Series on Old Norse and Language Learning?

[linkstandalone]

One request I get a whole lot is to talk about how to learn a language, or one harder, a language using only a book. I could just "talk" about it, but I figure doing it real time might be a lot better. I taught myself Latin this way nearly 10 years ago, and now use my Latin knowledge all the time academically. Part of my knowledge of Chinese also comes from my particular method of learning.

Anyway, I want to record myself going through an introductory language-learning book, verbally externalize my thoughts to make it clear how I interpret what I see. Obviously I have a lot of initial knowledge about languages generally, but as it comes up, I'll mention and explain all the needed concept and why they're relevant.

The language I've chosen to learn is Old Norse/Old Icelandic, which, as it happens, is very close and mutually intelligible with modern Icelandic with some minor differences. WhyOld Norse? (1) It's an ancient language that can be useful for my own understanding of historical linguistics, and the development of Germanic languages, (2) it still has some older linguistic properties that will keep viewers informed of a more highly inflected language, but (3) it also has a vocabulary similar to English, which will minimize the rote memorization aspect of learning it.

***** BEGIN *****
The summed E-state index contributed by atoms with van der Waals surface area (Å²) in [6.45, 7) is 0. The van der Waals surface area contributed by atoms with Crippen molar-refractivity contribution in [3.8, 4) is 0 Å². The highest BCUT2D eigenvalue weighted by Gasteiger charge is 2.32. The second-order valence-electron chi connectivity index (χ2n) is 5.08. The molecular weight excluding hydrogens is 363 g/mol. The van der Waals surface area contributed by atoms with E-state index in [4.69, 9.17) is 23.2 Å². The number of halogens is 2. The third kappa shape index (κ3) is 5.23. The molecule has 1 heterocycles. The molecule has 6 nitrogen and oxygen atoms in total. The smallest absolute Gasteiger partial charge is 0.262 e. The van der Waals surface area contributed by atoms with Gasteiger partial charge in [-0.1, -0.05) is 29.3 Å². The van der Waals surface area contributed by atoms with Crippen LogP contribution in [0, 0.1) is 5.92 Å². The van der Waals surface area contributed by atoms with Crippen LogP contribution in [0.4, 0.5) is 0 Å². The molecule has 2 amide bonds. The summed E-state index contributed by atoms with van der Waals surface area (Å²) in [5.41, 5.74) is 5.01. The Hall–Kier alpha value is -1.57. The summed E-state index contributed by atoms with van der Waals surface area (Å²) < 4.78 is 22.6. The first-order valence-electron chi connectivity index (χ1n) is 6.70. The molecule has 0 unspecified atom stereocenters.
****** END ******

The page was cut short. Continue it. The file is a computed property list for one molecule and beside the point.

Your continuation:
The book I'll probably be going through is Old Icelandic: An Introductory Course by Valfells and Cathey. I'll either have a physical copy or a pdf of it, which ever ismore convenient for recording. If you have any other suggestions, feel free to give me them! Again, the point of the series isn't supposed to be just on Old Norse/Icelandic, but on language learning generally, so everyone is welcome to watch! ;-)